# Do free particles slow down in expanding universe?

The peculiar velocity (i.e. the velocity measured by an observer fixed to the comoving frame) of a free particle in an expanding cosmology is defined as:

$$\vec{v}=\frac{{\rm d}\vec{r}}{{\rm d}t} - H(t)\vec{r}$$

Here $\vec{r}$ is the proper distance, $t$ is the proper time, and $H(t)$ is the time-evolving Hubble parameter. We can check whether the peculiar velocity changes with time by taking its derivative:

$$\frac{{\rm d}\vec{v}}{{\rm d}t}=\frac{{\rm d}^2\vec{r}}{{\rm d}t^2} - \vec{r}\frac{{\rm d}H}{{\rm d}t} - \frac{{\rm d}\vec{r}}{{\rm d}t}H(t)$$

On inspection it's clear that a particle with non-zero peculiar velocity in a universe with a non-zero Hubble parameter must have $\frac{{\rm d}\vec{v}}{{\rm d}t}\neq 0$, and with a bit of work it can be shown that in a universe like ours they decay as $1/a$, where $a$ is the scale factor.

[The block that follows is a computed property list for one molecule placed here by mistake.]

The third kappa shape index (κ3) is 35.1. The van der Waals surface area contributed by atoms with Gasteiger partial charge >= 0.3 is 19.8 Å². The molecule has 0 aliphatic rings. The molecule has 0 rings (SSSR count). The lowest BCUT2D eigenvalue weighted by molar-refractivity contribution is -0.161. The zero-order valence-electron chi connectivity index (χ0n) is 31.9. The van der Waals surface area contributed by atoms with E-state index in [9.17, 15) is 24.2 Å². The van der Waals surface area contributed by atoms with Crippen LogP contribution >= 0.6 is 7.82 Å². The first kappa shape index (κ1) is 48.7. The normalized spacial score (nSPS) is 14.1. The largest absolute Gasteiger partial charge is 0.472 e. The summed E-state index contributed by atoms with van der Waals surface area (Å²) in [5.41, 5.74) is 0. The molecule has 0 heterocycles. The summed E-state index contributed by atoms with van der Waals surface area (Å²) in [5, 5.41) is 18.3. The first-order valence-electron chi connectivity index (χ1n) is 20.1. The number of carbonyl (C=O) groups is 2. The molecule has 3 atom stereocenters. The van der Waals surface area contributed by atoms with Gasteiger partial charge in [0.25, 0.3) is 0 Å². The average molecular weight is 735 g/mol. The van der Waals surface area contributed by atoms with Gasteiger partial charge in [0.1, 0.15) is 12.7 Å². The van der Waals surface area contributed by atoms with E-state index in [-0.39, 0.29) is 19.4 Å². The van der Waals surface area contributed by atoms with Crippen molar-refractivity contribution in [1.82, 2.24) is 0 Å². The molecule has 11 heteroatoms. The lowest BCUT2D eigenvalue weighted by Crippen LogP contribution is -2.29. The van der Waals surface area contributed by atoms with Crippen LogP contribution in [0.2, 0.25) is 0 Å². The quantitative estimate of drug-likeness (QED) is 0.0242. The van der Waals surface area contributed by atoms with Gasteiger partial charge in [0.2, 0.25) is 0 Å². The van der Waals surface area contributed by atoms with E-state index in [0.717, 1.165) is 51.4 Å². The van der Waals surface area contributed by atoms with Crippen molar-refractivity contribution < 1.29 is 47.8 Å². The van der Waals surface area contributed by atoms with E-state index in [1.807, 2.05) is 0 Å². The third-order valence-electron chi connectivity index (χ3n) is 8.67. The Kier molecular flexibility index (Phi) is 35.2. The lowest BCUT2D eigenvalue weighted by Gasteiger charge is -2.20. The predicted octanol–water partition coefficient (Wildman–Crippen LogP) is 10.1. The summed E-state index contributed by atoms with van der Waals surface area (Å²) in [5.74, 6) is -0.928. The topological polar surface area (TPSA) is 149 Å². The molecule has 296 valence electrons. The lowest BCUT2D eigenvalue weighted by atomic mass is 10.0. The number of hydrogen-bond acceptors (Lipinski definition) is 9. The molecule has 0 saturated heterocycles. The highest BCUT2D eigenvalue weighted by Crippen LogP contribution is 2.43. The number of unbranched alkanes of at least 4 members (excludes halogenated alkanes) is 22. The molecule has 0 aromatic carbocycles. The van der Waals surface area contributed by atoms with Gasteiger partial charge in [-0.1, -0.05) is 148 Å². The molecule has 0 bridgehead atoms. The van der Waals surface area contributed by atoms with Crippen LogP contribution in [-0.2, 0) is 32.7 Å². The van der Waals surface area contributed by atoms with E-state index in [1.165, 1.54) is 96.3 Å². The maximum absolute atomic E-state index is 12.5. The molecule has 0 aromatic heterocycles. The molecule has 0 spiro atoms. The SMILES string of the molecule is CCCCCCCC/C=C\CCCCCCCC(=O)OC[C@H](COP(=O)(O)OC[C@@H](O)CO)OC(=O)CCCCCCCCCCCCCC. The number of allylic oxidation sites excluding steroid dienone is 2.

You might be tempted to pick an observer stuck to the particle ($\vec{r}(t)=0$), in which case you would be tempted to conclude that the peculiar velocity is constant, but this doesn't work since the peculiar velocity is defined for an observer fixed to the comoving frame, i.e. with zero peculiar velocity themselves.

Your model doesn't really work for free particles, because it involves collisions (either with the walls of the box, or other particles), which means the particles aren't really free. Further, the reflections from receding walls are a poor model because in that picture the particles lose energy at discrete times, whereas in a cosmological model the process is continuous. But your conclusion isn't completely wrong: since the peculiar velocity of every particle is decaying, in the absence of gravitational amplification of the velocities, eventually they will all come to equilibrium at rest.